However, reading some of the reviews online and some of the thoughts about this film made me reassess my thoughts and convinced me that it was worth seeing. I refer, of course, to the oddity that is Mad Max: Fury Road. I was not disappointed. It was, not to put too fine a point on it, far from "MEDIOCRE!" and very likely to ride into Valhalla, shiny and chrome.
Would like to WITNESS ME!?
So, what can I say that you haven't already seen and read elsewhere? Answer: probably nothing. However, I went to our local cinema to see it (Scala, in case you were wondering) and I have to say I didn't really know what to expect. Before I went I knew all about the potential issues with Feminism and disabilities and how this film was apparently being boycotted by MRAs. I have to be honest here, up until that point I wasn't going to see it. On hearing the arguments levelled against the film by various people online, and the rebuttals, I decided to watch the trailers a little and listen to some of the music. Over the course of a week I became hooked on the music and began to wonder about actually going to see the film as well. Then, once I decided that seeing the film was a possibility, I read everything I could find on it.
And yet, on sitting down in the local cinema having paid the sort of prices that even in my youth I would have been happy paying (£3.55 in case you were wondering), I just settled and waited for it to begin. I knew, academically, that the style would be intensely visual and that the main character was disabled and that the director would trust the audience. I knew about the use of real stunts and less CGI than most blockbusters use. I knew about the soundtrack. I knew about the themes being played on. I'd spoken to people at length about The Road Warrior and remembered sections that I had thought long forgotten.
And for the next two hours I did not check my watch, lose interest or do more than blink. The film was very well edited so that there was never a dull moment. Plenty of pace, plenty of breaks in which to breathe and plenty of wide shots so that the whole thing never became overwhelming. The soundtrack sounded, well, natural and despite having a repeating theme it never got old. The plot hammered away, being much simpler than I thought it was going to be, but at the same time it was a decent plot. The characters were well drawn, the feeling of dread and pursuit felt real and, throughout it all, it felt like the film I remembered using to teach students about the Cold War and the ever-present paranoia about nuclear Armageddon. It felt right.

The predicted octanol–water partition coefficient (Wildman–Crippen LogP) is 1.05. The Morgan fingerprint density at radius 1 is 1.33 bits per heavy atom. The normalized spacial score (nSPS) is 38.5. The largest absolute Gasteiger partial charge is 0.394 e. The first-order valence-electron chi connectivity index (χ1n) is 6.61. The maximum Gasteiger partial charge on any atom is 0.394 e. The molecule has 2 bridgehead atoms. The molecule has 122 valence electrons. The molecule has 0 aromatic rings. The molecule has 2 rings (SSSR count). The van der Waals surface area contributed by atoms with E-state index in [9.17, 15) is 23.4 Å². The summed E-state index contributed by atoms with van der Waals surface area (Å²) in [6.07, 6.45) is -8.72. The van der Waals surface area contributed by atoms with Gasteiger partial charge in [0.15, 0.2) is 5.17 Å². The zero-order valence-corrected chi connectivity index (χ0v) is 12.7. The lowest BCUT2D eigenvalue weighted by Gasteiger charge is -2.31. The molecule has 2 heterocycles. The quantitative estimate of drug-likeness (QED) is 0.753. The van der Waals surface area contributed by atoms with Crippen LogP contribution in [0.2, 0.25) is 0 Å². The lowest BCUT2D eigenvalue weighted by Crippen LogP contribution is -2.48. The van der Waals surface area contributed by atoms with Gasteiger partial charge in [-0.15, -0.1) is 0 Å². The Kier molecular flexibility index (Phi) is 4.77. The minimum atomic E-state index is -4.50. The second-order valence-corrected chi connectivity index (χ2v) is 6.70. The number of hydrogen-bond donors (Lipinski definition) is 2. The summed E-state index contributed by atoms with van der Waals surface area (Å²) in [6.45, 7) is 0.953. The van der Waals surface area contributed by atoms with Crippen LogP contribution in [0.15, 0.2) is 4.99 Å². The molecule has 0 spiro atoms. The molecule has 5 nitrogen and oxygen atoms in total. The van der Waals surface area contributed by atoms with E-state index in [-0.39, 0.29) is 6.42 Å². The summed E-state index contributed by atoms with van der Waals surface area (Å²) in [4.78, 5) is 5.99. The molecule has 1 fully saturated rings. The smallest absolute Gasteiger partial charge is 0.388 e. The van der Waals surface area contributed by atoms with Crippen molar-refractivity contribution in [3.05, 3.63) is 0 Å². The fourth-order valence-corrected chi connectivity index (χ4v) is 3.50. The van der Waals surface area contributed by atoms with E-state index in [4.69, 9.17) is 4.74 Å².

None of the pundits were lying because, after I'd finished watching the film (and checking the credits to see where to buy the soundtrack), I suddenly remembered that the main character was missing an arm for the entire film. Oh yeah, I'd forgotten that. This means we had a disabled character whose disability was not a character arc or plot point and whose inclusion seemed perfectly natural. Indeed, there were scenes with the arm both on and off and at no point did that feel forced or preachy. We'd had a female character take over from a male without it being a plot point or particularly notable besides having differing skill-sets in combat. I'd missed it, but noted it after the fact. Hell, we passed the Bechdel test so many times I lost count and there wasn't even a great deal of dialogue in the film. We'd had three bad-guys, all with their own well-choreographed fight and death scenes, that had been introduced, given stories and killed without ever feeling that it was rushed. Max himself was set up, played out and wrapped up as much as he ever was as well as seven other major characters. It was a film that really went to town on the characters and it was only two hours long and most of that was spent in a car chase or shooting things or big explosions.
And the action... I remembered being slightly repulsed by the rawness of the death and the wounds in Road Warrior and that was what had given me pause initially about seeing this film. I needn't have worried. Miller was able to put most of the truly awful stuff off-screen while maintaining just enough that you knew it was happening and didn't feel like you were being talked down to or spared something terrible. It was very cleverly done. The fight scenes were carefully staged so that you never lost track of the characters or the reason for the fights happening. At the same time, the fights felt real and raw and messy - the moves made by characters went wrong, they meshed and nobody got what they wanted ("eugh, MEDIOCRE!") and yet it all flowed beautifully.
And the issues: climate change, nuclear disarmament, social commentary - poverty, objectification, toxic masculinity, Feminism, water wars... they were all there. All of them. And during the film I didn't notice them at all. It was only afterward, thinking about the film, that any of it came out. It was done so well that I'm still thinking about it now, almost two weeks later, and I want to watch Road Warrior again to see what I missed all that time ago.
If you haven't, please see this film, it is brilliant. If you have, would you see it with me? And get the DVD. I shall. If you're local, go and see a film at Scala on a Tuesday evening, it's £3.55 a ticket!